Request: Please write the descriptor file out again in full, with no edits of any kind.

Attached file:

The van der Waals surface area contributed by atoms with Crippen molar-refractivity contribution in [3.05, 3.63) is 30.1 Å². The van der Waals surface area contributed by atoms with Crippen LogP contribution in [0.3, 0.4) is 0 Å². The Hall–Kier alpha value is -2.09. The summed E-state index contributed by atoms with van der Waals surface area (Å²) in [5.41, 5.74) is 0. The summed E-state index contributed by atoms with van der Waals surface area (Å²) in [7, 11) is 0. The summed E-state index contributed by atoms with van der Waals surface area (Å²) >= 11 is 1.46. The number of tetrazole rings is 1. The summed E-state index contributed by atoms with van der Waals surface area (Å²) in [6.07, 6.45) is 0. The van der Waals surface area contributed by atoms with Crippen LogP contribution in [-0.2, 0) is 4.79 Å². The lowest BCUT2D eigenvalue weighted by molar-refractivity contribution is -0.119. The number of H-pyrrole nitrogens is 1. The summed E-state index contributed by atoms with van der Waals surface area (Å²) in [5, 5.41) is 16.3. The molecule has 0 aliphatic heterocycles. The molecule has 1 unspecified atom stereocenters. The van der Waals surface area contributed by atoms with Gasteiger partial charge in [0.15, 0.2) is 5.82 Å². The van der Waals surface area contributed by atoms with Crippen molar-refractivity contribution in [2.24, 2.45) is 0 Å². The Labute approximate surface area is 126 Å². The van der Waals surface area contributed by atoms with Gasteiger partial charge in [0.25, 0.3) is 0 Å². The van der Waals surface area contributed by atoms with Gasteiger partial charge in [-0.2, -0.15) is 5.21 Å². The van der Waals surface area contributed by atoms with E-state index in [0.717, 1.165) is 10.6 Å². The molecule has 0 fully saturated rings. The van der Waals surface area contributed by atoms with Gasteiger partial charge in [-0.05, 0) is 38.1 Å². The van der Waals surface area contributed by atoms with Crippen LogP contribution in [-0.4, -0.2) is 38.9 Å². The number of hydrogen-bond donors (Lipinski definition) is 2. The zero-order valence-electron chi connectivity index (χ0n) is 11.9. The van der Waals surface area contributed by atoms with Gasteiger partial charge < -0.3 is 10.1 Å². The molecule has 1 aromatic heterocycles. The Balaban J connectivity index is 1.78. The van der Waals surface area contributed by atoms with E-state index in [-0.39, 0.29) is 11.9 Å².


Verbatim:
The van der Waals surface area contributed by atoms with Crippen molar-refractivity contribution in [3.05, 3.63) is 30.1 Å². The van der Waals surface area contributed by atoms with Crippen LogP contribution in [0.3, 0.4) is 0 Å². The Hall–Kier alpha value is -2.09. The summed E-state index contributed by atoms with van der Waals surface area (Å²) in [5.41, 5.74) is 0. The summed E-state index contributed by atoms with van der Waals surface area (Å²) in [7, 11) is 0. The summed E-state index contributed by atoms with van der Waals surface area (Å²) >= 11 is 1.46. The number of tetrazole rings is 1. The summed E-state index contributed by atoms with van der Waals surface area (Å²) in [6.07, 6.45) is 0. The van der Waals surface area contributed by atoms with Crippen LogP contribution in [-0.2, 0) is 4.79 Å². The lowest BCUT2D eigenvalue weighted by molar-refractivity contribution is -0.119. The number of H-pyrrole nitrogens is 1. The summed E-state index contributed by atoms with van der Waals surface area (Å²) in [5, 5.41) is 16.3. The molecule has 0 aliphatic heterocycles. The molecule has 1 unspecified atom stereocenters. The van der Waals surface area contributed by atoms with Gasteiger partial charge in [0.15, 0.2) is 5.82 Å². The van der Waals surface area contributed by atoms with Crippen molar-refractivity contribution in [2.24, 2.45) is 0 Å². The Labute approximate surface area is 126 Å². The van der Waals surface area contributed by atoms with Gasteiger partial charge in [0.25, 0.3) is 0 Å². The van der Waals surface area contributed by atoms with Gasteiger partial charge in [-0.2, -0.15) is 5.21 Å². The van der Waals surface area contributed by atoms with E-state index in [0.717, 1.165) is 10.6 Å². The molecule has 0 fully saturated rings. The van der Waals surface area contributed by atoms with Gasteiger partial charge in [-0.05, 0) is 38.1 Å². The van der Waals surface area contributed by atoms with Crippen LogP contribution in [-0.4, -0.2) is 38.9 Å². The number of hydrogen-bond donors (Lipinski definition) is 2. The zero-order valence-electron chi connectivity index (χ0n) is 11.9. The van der Waals surface area contributed by atoms with Gasteiger partial charge < -0.3 is 10.1 Å². The molecule has 1 aromatic heterocycles. The Balaban J connectivity index is 1.78. The van der Waals surface area contributed by atoms with E-state index in [-0.39, 0.29) is 11.9 Å².